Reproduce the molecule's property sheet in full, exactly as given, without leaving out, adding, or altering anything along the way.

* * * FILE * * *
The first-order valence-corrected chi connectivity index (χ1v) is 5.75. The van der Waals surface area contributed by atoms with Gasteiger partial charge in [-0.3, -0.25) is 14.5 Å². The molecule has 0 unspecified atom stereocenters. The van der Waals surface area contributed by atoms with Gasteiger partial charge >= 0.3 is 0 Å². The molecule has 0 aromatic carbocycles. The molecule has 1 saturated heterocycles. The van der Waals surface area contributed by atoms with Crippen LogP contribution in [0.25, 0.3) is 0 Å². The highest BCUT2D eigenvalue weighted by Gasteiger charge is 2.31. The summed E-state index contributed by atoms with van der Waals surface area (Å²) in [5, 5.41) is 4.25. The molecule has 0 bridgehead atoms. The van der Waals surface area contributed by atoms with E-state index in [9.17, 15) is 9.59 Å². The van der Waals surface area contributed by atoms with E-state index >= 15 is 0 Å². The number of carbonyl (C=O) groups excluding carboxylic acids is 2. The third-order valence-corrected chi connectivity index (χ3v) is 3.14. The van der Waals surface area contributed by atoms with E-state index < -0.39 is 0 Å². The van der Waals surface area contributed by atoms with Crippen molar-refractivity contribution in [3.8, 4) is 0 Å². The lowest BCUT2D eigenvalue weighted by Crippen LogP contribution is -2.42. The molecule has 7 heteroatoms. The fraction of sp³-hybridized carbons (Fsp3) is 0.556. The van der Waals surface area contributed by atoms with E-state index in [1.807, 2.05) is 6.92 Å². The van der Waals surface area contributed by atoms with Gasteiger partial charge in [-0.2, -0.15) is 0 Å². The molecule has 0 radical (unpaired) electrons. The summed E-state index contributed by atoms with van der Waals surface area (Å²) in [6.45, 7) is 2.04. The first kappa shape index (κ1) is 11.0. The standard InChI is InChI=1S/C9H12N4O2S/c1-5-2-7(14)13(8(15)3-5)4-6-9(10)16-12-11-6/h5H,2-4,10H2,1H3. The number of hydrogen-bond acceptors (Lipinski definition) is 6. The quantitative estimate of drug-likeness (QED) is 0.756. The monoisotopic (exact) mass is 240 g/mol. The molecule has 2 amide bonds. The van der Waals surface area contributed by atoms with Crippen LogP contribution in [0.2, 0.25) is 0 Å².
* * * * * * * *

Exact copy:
The first-order valence-corrected chi connectivity index (χ1v) is 5.75. The van der Waals surface area contributed by atoms with Gasteiger partial charge in [-0.3, -0.25) is 14.5 Å². The molecule has 0 unspecified atom stereocenters. The van der Waals surface area contributed by atoms with Gasteiger partial charge >= 0.3 is 0 Å². The molecule has 0 aromatic carbocycles. The molecule has 1 saturated heterocycles. The van der Waals surface area contributed by atoms with Crippen LogP contribution in [0.25, 0.3) is 0 Å². The highest BCUT2D eigenvalue weighted by Gasteiger charge is 2.31. The summed E-state index contributed by atoms with van der Waals surface area (Å²) in [5, 5.41) is 4.25. The molecule has 0 bridgehead atoms. The van der Waals surface area contributed by atoms with E-state index in [9.17, 15) is 9.59 Å². The van der Waals surface area contributed by atoms with E-state index >= 15 is 0 Å². The number of carbonyl (C=O) groups excluding carboxylic acids is 2. The third-order valence-corrected chi connectivity index (χ3v) is 3.14. The van der Waals surface area contributed by atoms with E-state index < -0.39 is 0 Å². The van der Waals surface area contributed by atoms with Crippen molar-refractivity contribution in [3.8, 4) is 0 Å². The lowest BCUT2D eigenvalue weighted by Crippen LogP contribution is -2.42. The molecule has 7 heteroatoms. The fraction of sp³-hybridized carbons (Fsp3) is 0.556. The van der Waals surface area contributed by atoms with E-state index in [1.807, 2.05) is 6.92 Å². The van der Waals surface area contributed by atoms with Gasteiger partial charge in [-0.2, -0.15) is 0 Å². The molecule has 0 radical (unpaired) electrons. The summed E-state index contributed by atoms with van der Waals surface area (Å²) in [6.45, 7) is 2.04. The first kappa shape index (κ1) is 11.0. The standard InChI is InChI=1S/C9H12N4O2S/c1-5-2-7(14)13(8(15)3-5)4-6-9(10)16-12-11-6/h5H,2-4,10H2,1H3. The number of hydrogen-bond acceptors (Lipinski definition) is 6. The quantitative estimate of drug-likeness (QED) is 0.756. The monoisotopic (exact) mass is 240 g/mol. The molecule has 2 amide bonds. The van der Waals surface area contributed by atoms with Crippen LogP contribution in [0.2, 0.25) is 0 Å².